The MLB playoffs are nigh on hand, and while it is a time where several teams are celebrating their clinched spots or fighting vigorously to earn a spot in their final games, many others haven’t seen the spotlight for months. Here’s a look at how bright or dull a future some of baseball’s worst teams have.

Houston Astros

Houston wins the honor of worst team in baseball for the second straight year and it was their fourth straight season below .500. A lot will be different next season in Houston, but wins may not be part of that. The Astros will be switching to the American League in 2013, and after trading some of their best players (Hunter Pence, Wandy Rodriguez, Carlos Lee) over the past two season, there isn’t a lot left in Houston to build around. Jose Altuve is the lone bright spot on the team and he’s basically nothing more than a solid leadoff hitter. He’s also not tall enough to go on half the rides at Disneyland. Unless the Astros dig up some savior prospect from their farm system, it could be a while until this team is relevant.

These uniforms are worse than the Astros themselves.

Chicago Cubs

The Cubs have a bit more reason for optimism than the Astros. With some decent young pieces in Starlin Castro, Darwin Barney and Anthony Rizzo, Chicago has some flexibility to trade for some big name players. And if they choose to keep that young core, the trio may develop into a strong group. But the Cubs still have a long way to go. Their pitching staff is beyond lackluster and their best power hitter, Alfonso Soriano, is getting up there in years.

Colorado Rockies

Playing the majority of their season without their best player, Troy Tulowitzki, the Rockies’ season was basically over the moment he was injured. But if he is able to return to form next season, this team may not be all that bad. Carlos Gonzalez continues to hit well and the emergence of Dexter Fowler and Jordan Pecheco gave Colorado three players who hit above .300. Pitching remains a problem, however. The Rockies tried to work with a four man rotation and a strict 75 pitch limit for their starters. This caused them to burn through their bullpen pretty quickly and pretty clearly did not work at all. If they can figure out how to give up less than 5 runs every game, the Rockies have the offense to be a decent club.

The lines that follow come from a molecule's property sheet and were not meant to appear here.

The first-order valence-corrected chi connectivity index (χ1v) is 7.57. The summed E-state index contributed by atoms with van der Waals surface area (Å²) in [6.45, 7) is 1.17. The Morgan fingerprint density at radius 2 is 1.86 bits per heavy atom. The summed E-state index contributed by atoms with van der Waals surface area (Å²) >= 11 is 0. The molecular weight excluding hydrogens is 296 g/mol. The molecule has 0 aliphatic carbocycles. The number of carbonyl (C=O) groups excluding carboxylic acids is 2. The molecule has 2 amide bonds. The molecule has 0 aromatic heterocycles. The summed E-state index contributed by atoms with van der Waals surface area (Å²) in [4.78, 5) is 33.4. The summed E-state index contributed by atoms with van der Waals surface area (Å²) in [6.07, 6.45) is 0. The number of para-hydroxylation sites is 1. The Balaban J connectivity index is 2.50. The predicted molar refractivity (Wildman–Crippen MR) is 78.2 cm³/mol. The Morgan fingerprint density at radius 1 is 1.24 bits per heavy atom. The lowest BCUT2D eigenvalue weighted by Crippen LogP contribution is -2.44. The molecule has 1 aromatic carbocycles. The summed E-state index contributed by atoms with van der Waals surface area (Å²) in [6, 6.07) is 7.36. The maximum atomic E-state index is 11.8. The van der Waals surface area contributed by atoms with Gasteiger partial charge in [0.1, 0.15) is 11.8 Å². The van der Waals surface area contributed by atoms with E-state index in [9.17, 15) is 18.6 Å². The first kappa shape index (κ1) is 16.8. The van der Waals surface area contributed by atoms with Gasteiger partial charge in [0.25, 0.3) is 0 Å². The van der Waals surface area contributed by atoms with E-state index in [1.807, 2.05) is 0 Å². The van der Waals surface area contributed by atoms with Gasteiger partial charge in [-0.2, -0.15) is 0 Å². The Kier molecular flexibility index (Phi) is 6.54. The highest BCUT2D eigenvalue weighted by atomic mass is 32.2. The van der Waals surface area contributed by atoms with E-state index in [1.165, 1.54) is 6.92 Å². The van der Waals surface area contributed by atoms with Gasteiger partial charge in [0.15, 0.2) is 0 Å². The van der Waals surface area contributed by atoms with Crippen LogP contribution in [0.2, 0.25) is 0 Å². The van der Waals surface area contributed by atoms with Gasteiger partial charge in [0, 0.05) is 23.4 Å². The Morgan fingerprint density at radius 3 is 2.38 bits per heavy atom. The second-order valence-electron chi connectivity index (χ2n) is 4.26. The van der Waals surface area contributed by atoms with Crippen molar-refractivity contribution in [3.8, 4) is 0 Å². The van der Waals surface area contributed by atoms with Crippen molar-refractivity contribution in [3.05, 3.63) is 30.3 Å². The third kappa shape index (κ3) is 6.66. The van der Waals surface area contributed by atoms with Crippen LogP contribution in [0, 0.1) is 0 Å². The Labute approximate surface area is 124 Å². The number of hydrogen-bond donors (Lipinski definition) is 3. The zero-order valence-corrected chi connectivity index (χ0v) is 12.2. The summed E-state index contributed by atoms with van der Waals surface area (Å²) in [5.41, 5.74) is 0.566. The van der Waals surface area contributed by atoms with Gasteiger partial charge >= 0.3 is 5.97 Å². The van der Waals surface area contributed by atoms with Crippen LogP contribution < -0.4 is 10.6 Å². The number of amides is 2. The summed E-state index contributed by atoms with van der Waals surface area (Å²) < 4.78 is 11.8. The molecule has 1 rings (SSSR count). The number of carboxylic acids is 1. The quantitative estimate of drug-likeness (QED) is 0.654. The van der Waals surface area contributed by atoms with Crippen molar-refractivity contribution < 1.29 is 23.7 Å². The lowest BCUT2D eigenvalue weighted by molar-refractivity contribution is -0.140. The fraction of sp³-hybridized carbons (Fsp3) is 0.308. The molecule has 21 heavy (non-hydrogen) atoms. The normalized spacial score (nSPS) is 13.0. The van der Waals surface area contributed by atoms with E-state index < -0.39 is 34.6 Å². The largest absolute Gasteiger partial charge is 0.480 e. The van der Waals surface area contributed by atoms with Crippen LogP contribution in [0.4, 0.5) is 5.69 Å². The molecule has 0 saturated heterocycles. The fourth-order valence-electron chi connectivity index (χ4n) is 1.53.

Miami Marlins

The beautiful mug of the man riding the Marlins into the ground.

All the hype the Marlins built with their offseason spending pretty much disappeared the moment the season started. How Ozzie Guillen still has his job is beyond me. Within the first week of the season, he mentioned his support for Fidel Castro. For a team whose fan base consists of a large number of Cubans, that’s kind of a stupid thing to say, especially since it has nothing to do with baseball whatsoever. Furthermore, he has bashed his players continually, most recently Heath Bell, saying he doesn’t respect him. His players have quit on him and its shown, as most of the Marlins are having some of the worst years of their careers. With Hanley Ramirez traded and a significant portion of the salary cap invested in their offseason signings, Miami doesn’t have a lot of tradeable assets or flexibility to rebuild. Their first step should be finding a new manager.

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MLB Award Predictions

The MLB regular season is less than a week from its conclusion and the races for the various awards are even closer than than that of the final playoff spots. With such a close competition between these top players, a strong last few games from any of them could put them ahead in the final stretch. Here’s a look at how the awards might pan out.